Cole tells us that if we send in our pay-per-view bill we can get a free WWF superstars photo-magnet.

A video package recaps the Ken Shamrock-Val Venis feud.

Intercontinental Championship Match with Billy Gunn as Guest Referee:  Val Venis (w/Ryan Shamrock) pins Ken Shamrock with a small package to win the title at 15:52:

So to quickly recap this feud (since it has been several months since this column was posted):  Venis was sleeping with Ryan Shamrock, Ken’s sister, so Ken took matters into his own hands and went after Venis.  Once things got too physical some WWF referees were assaulted and no one wanted to referee the bout, so Billy Gunn, who had a past history with Shamrock, decided to don the zebra shirt so that a title match could take place at this show.  A bevy of restholds keep this from building any momentum, a problem made worse by the crowd waiting for Billy to screw someone, which he does when Shamrock has Venis pinned after a DDT.  Ryan helps Venis escape the ankle lock and when Shamrock takes his anger out on Gunn, he punches him back and counts a quick fall to give Venis his first title in the company.  Rating:  **

After the bout, Gunn brawls with Shamrock and then interrupts Venis’s title celebration.  This would logically produce a triple threat at WrestleMania, but Vince Russo had other ideas (as we will see in future reviews).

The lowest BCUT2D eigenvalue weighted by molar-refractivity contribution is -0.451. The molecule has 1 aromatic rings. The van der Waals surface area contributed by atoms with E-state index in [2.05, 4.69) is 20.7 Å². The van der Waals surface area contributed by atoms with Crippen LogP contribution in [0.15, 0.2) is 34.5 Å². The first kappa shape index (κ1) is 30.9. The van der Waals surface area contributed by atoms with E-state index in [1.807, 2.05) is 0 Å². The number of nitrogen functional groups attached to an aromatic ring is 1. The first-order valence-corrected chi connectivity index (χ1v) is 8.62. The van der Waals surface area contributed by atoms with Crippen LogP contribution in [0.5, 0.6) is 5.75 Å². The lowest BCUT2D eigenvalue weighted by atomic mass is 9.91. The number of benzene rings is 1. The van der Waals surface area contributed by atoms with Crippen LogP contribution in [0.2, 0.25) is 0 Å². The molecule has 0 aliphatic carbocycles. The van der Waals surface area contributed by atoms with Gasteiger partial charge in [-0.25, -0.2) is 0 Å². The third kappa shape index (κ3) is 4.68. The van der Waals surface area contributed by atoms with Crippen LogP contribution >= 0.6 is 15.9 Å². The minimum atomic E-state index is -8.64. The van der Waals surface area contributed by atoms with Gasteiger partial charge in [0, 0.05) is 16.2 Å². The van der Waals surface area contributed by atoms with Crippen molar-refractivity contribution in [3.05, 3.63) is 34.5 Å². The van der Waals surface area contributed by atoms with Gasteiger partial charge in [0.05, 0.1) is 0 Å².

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A video package recaps the Triple H-Chyna feud that will manifest itself in a tag team match tonight.

Kane & Chyna (w/Shane McMahon) beat Triple H & X-Pac when Chyna pins Triple H after a Kane chokeslam at 14:45:

Looking back, his match should have eventually lead to a Triple H-Chyna contest at WrestleMania, but again, you have Russo booking so you have to throw logical storyline progression out of the window.  Shane does commentary and makes David Crockett look like the second coming of Gorilla Monsoon, annoying me quickly with observations such as “Get him, baby!  BAM!  BAM!  BAM!”  X-Pac becomes my hero by taking him out after halfway through the match during an outside brawl with Kane.  Unfortunately, though, Shane returns.  The match does a good job masking Chyna’s deficiencies, but that requires that Kane do the heavy lifting and that slows down the pace.  The four-way brawl gets crazy, with X-Pac chasing Shane back to the locker room, thereby setting up their WrestleMania bout, but that leaves Triple H two-on-one and he quickly succumbs.  If Jim Ross was on commentary (or someone better than the Cole-Shane team that we got for most of the match) this would have gotten a higher rating.  Rating:  **¾